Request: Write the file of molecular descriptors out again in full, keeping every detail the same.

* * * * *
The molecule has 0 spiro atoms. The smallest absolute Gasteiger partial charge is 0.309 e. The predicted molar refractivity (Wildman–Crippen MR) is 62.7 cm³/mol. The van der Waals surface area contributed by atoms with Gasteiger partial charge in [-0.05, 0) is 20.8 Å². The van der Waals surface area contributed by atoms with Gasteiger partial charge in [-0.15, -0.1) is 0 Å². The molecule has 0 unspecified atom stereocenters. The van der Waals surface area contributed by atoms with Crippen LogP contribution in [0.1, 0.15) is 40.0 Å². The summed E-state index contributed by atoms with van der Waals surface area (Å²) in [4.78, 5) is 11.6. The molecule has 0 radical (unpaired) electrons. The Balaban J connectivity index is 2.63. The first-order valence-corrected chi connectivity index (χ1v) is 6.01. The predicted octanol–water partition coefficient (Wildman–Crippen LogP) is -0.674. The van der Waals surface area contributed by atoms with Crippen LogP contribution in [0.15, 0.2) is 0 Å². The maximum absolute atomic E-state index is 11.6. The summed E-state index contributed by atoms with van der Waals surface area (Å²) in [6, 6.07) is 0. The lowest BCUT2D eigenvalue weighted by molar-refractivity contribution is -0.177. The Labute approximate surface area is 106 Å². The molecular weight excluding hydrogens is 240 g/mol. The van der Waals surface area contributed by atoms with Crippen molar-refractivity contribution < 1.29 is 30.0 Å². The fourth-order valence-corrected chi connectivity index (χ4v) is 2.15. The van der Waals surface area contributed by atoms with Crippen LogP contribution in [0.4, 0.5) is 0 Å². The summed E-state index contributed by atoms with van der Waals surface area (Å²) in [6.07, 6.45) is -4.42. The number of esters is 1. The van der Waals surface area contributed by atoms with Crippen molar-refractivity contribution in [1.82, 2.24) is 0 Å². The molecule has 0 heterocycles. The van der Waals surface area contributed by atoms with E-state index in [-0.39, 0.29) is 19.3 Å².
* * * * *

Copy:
The molecule has 0 spiro atoms. The smallest absolute Gasteiger partial charge is 0.309 e. The predicted molar refractivity (Wildman–Crippen MR) is 62.7 cm³/mol. The van der Waals surface area contributed by atoms with Gasteiger partial charge in [-0.05, 0) is 20.8 Å². The van der Waals surface area contributed by atoms with Gasteiger partial charge in [-0.15, -0.1) is 0 Å². The molecule has 0 unspecified atom stereocenters. The van der Waals surface area contributed by atoms with Crippen LogP contribution in [0.1, 0.15) is 40.0 Å². The summed E-state index contributed by atoms with van der Waals surface area (Å²) in [4.78, 5) is 11.6. The molecule has 0 radical (unpaired) electrons. The Balaban J connectivity index is 2.63. The first-order valence-corrected chi connectivity index (χ1v) is 6.01. The predicted octanol–water partition coefficient (Wildman–Crippen LogP) is -0.674. The van der Waals surface area contributed by atoms with Crippen LogP contribution in [0.15, 0.2) is 0 Å². The maximum absolute atomic E-state index is 11.6. The summed E-state index contributed by atoms with van der Waals surface area (Å²) in [6, 6.07) is 0. The lowest BCUT2D eigenvalue weighted by molar-refractivity contribution is -0.177. The Labute approximate surface area is 106 Å². The molecular weight excluding hydrogens is 240 g/mol. The van der Waals surface area contributed by atoms with Crippen molar-refractivity contribution < 1.29 is 30.0 Å². The fourth-order valence-corrected chi connectivity index (χ4v) is 2.15. The van der Waals surface area contributed by atoms with Crippen LogP contribution in [0.4, 0.5) is 0 Å². The summed E-state index contributed by atoms with van der Waals surface area (Å²) in [6.07, 6.45) is -4.42. The number of esters is 1. The van der Waals surface area contributed by atoms with Crippen molar-refractivity contribution in [1.82, 2.24) is 0 Å². The molecule has 0 heterocycles. The van der Waals surface area contributed by atoms with E-state index in [-0.39, 0.29) is 19.3 Å².